44 Munch G, Mayer S, Michaelis J, et al. Influence of advanced glycation end-products and AGE-inhibitors on nucleation-dependent polymerization of beta-amyloid peptide. Biochim Biophys Acta . 1997;1360:17–29.

    45 Munch G, Schinzel R, Loske C, et al. Alzheimer's disease—synergistic effects of glucose deficit, oxidative stress and advanced glycation endproducts. Journal of Neural Transmission . 1998;105:439–61.

    46 Smith MA, Sayre LM, Anderson VE, et al. Cytochemical demonstration of oxidative damage in Alzheimer disease by immunochemical enhancement of the carbonyl reaction with 2,4-dinitrophenylhydrazine. J HistochemCytochem . 1998;46:731–5.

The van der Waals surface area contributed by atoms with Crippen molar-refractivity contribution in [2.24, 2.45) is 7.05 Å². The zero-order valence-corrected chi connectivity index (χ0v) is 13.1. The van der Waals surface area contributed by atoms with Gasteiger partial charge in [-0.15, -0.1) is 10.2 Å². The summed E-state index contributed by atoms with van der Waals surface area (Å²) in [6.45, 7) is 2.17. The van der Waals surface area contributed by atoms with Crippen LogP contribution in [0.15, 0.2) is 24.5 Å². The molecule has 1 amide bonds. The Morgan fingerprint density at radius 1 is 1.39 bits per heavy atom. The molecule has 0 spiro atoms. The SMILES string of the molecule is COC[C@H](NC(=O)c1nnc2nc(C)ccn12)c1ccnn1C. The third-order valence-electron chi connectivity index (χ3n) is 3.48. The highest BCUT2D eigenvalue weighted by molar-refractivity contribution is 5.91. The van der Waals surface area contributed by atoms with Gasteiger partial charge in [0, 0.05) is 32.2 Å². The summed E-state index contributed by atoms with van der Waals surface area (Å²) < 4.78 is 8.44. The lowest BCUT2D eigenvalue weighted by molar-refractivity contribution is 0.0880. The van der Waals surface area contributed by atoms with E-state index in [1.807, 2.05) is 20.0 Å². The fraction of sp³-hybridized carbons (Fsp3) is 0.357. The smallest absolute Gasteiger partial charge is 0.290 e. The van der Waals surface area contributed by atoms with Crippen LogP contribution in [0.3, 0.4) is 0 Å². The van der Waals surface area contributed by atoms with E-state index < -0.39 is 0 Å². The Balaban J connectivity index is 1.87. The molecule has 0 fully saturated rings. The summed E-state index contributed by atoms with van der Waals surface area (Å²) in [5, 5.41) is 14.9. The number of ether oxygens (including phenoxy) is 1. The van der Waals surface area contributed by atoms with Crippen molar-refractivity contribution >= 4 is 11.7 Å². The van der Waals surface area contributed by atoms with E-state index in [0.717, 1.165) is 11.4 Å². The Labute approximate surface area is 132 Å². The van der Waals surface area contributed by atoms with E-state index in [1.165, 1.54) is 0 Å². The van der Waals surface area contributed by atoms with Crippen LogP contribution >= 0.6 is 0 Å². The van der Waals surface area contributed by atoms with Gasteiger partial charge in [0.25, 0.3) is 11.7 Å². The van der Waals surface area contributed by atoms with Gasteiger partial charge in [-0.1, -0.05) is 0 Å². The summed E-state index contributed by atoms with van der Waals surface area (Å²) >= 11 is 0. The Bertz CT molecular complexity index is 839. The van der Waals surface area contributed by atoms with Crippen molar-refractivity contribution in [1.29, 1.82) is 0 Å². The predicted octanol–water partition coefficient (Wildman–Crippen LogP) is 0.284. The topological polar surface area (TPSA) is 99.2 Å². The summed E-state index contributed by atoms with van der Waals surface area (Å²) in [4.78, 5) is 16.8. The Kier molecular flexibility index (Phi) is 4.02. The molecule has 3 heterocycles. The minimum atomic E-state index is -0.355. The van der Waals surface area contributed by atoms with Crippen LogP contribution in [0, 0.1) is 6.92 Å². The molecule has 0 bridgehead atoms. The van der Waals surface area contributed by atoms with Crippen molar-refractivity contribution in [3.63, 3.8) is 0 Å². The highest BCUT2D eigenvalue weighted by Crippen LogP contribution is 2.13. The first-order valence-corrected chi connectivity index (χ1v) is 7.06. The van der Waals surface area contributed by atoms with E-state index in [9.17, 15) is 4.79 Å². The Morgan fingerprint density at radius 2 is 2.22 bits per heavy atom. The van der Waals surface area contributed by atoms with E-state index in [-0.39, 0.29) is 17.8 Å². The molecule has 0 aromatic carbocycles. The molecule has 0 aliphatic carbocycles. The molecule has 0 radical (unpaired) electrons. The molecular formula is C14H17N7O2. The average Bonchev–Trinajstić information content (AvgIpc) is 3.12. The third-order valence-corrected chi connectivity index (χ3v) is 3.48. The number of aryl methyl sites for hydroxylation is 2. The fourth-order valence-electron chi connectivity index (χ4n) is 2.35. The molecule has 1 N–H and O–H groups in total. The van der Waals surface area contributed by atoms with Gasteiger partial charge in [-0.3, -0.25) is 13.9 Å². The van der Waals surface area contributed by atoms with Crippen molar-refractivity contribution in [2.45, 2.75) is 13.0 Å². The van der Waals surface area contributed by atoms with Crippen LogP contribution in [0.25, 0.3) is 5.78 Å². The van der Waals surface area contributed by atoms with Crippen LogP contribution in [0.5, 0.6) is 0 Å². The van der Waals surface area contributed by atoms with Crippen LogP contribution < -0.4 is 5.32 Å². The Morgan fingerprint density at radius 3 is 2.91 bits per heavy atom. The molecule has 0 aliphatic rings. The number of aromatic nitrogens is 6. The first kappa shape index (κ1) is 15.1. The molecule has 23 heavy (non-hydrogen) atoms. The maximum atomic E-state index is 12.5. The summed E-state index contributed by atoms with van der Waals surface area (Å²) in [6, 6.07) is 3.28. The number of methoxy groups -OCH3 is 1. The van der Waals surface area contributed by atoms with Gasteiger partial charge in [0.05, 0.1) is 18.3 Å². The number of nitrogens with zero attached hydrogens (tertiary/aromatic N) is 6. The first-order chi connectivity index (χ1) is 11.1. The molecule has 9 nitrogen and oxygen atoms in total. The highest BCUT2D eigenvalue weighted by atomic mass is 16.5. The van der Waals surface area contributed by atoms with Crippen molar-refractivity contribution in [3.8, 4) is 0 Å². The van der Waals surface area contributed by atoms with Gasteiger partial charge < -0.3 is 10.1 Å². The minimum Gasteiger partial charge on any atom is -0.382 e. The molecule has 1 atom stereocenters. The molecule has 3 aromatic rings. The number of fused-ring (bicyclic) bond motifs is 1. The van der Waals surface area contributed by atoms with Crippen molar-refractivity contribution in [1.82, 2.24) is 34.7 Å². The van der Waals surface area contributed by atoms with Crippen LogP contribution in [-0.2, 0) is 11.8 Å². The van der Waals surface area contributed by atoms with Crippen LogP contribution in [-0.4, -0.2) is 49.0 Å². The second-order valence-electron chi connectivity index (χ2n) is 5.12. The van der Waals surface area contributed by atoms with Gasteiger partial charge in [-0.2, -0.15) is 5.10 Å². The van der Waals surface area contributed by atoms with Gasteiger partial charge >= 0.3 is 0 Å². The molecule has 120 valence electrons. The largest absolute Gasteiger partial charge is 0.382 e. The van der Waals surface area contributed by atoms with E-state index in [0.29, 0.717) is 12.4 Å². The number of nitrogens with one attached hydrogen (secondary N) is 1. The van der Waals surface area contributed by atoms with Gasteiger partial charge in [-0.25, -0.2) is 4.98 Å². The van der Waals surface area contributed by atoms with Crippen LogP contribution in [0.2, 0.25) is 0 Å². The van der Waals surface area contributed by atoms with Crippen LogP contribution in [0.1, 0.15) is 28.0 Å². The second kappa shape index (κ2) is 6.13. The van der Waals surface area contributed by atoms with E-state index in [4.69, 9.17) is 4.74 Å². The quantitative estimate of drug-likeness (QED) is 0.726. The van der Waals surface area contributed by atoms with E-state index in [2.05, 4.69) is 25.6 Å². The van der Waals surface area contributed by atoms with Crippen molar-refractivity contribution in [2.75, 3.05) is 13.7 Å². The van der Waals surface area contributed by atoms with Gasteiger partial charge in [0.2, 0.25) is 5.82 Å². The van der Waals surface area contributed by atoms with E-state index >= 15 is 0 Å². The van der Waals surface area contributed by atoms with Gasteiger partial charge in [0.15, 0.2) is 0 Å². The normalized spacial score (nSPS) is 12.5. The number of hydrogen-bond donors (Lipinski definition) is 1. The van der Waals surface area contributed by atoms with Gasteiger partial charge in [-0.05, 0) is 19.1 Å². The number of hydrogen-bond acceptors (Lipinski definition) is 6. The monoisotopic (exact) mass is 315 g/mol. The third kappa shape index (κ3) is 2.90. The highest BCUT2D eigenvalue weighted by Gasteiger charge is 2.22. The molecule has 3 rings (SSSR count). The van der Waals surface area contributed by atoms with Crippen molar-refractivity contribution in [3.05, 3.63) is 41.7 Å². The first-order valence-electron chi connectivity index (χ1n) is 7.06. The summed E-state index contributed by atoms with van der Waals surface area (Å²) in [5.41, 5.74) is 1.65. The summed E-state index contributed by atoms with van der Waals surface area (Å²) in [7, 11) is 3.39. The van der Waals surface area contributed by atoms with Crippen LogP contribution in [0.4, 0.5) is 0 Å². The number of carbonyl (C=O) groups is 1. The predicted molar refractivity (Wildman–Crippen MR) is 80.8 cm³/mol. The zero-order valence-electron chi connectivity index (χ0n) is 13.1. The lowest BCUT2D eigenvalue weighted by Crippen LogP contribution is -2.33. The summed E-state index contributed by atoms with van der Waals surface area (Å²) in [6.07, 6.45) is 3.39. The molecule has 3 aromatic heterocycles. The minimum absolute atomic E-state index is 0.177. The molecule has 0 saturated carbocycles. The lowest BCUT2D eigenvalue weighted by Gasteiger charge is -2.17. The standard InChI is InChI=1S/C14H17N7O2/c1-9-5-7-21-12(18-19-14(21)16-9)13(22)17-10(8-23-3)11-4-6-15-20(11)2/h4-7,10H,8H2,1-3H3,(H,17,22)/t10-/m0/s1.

47 Stvolinsky SL, Kukley ML, Dobrota D, et al. Carnosine: an endogenous neuroprotector in the ischemic brain. Cell Mol Neurobiol . 1999;19:45–56.

    48 Thomas T, Thomas G, McLendon C, et al. beta-Amyloid–mediated vasoactivity and vascular endothelial damage. Nature . 1996;380:168–71.

    49 de la Torre JC. Cerebromicrovascular pathology in Alzheimer's disease compared to normal aging. Gerontology . 1997;43:26–43.

    50 Yan SD, Chen X, Fu J, et al. RAGE and amyloid-beta peptide neurotoxicity in Alzheimer's disease. Nature . 1996;382:685–91.

    51 Roberts PR, Zaloga GP. Cardiovascular effects of carnosine. Biochemistry (Mosc) . 2000;65:856–61.

    52 Stvolinsky SL, Dobrota D. Anti-ischemic activity of carnosine. Biochemistry (Mosc) . 2000l;65:849–55.